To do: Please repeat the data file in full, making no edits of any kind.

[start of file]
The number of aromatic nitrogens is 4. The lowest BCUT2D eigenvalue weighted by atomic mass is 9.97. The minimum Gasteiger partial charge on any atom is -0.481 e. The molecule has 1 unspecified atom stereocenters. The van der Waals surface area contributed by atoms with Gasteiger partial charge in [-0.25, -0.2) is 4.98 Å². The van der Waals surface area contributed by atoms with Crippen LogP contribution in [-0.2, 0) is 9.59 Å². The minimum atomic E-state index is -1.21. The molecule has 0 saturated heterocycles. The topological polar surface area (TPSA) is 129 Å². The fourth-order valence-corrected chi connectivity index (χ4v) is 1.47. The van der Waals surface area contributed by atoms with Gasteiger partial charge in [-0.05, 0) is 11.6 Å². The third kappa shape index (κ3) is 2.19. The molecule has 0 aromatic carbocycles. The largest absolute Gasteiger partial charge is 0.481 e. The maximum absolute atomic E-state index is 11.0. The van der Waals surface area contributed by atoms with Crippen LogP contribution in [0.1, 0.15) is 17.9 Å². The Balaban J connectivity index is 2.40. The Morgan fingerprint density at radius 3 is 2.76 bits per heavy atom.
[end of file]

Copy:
The number of aromatic nitrogens is 4. The lowest BCUT2D eigenvalue weighted by atomic mass is 9.97. The minimum Gasteiger partial charge on any atom is -0.481 e. The molecule has 1 unspecified atom stereocenters. The van der Waals surface area contributed by atoms with Gasteiger partial charge in [-0.25, -0.2) is 4.98 Å². The van der Waals surface area contributed by atoms with Crippen LogP contribution in [-0.2, 0) is 9.59 Å². The minimum atomic E-state index is -1.21. The molecule has 0 saturated heterocycles. The topological polar surface area (TPSA) is 129 Å². The fourth-order valence-corrected chi connectivity index (χ4v) is 1.47. The van der Waals surface area contributed by atoms with Gasteiger partial charge in [-0.05, 0) is 11.6 Å². The third kappa shape index (κ3) is 2.19. The molecule has 0 aromatic carbocycles. The largest absolute Gasteiger partial charge is 0.481 e. The maximum absolute atomic E-state index is 11.0. The van der Waals surface area contributed by atoms with Crippen LogP contribution in [0.1, 0.15) is 17.9 Å². The Balaban J connectivity index is 2.40. The Morgan fingerprint density at radius 3 is 2.76 bits per heavy atom.